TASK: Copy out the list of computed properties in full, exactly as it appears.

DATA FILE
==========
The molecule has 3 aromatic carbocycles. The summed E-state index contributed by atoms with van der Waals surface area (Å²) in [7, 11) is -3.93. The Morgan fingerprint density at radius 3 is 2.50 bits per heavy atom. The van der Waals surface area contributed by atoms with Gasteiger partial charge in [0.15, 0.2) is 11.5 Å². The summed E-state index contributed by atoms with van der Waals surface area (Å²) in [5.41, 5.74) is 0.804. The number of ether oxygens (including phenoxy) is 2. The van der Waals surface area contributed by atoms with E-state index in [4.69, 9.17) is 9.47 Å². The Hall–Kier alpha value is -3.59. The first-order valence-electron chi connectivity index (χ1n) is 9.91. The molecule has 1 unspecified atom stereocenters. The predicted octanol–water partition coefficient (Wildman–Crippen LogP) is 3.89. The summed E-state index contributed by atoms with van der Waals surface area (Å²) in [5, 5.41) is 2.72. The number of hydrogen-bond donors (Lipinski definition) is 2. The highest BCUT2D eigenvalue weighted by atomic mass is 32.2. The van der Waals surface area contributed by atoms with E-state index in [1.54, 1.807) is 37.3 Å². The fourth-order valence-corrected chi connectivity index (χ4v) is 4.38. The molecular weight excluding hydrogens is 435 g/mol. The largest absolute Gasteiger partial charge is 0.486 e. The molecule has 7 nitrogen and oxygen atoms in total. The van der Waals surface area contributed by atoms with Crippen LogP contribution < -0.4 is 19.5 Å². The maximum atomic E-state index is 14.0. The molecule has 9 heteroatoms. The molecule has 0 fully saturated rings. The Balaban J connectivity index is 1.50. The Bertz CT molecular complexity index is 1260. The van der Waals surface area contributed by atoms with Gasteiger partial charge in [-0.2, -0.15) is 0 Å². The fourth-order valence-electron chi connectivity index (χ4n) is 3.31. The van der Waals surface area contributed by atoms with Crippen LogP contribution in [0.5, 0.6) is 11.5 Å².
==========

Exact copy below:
The molecule has 3 aromatic carbocycles. The summed E-state index contributed by atoms with van der Waals surface area (Å²) in [7, 11) is -3.93. The Morgan fingerprint density at radius 3 is 2.50 bits per heavy atom. The van der Waals surface area contributed by atoms with Gasteiger partial charge in [0.15, 0.2) is 11.5 Å². The summed E-state index contributed by atoms with van der Waals surface area (Å²) in [5.41, 5.74) is 0.804. The number of ether oxygens (including phenoxy) is 2. The van der Waals surface area contributed by atoms with E-state index in [4.69, 9.17) is 9.47 Å². The Hall–Kier alpha value is -3.59. The first-order valence-electron chi connectivity index (χ1n) is 9.91. The molecule has 1 unspecified atom stereocenters. The predicted octanol–water partition coefficient (Wildman–Crippen LogP) is 3.89. The summed E-state index contributed by atoms with van der Waals surface area (Å²) in [5, 5.41) is 2.72. The number of hydrogen-bond donors (Lipinski definition) is 2. The highest BCUT2D eigenvalue weighted by atomic mass is 32.2. The van der Waals surface area contributed by atoms with E-state index in [1.54, 1.807) is 37.3 Å². The fourth-order valence-corrected chi connectivity index (χ4v) is 4.38. The molecular weight excluding hydrogens is 435 g/mol. The largest absolute Gasteiger partial charge is 0.486 e. The molecule has 7 nitrogen and oxygen atoms in total. The van der Waals surface area contributed by atoms with Crippen LogP contribution < -0.4 is 19.5 Å². The maximum atomic E-state index is 14.0. The molecule has 9 heteroatoms. The molecule has 0 fully saturated rings. The Balaban J connectivity index is 1.50. The Bertz CT molecular complexity index is 1260. The van der Waals surface area contributed by atoms with Gasteiger partial charge in [-0.2, -0.15) is 0 Å². The fourth-order valence-electron chi connectivity index (χ4n) is 3.31. The van der Waals surface area contributed by atoms with Crippen LogP contribution in [0.5, 0.6) is 11.5 Å².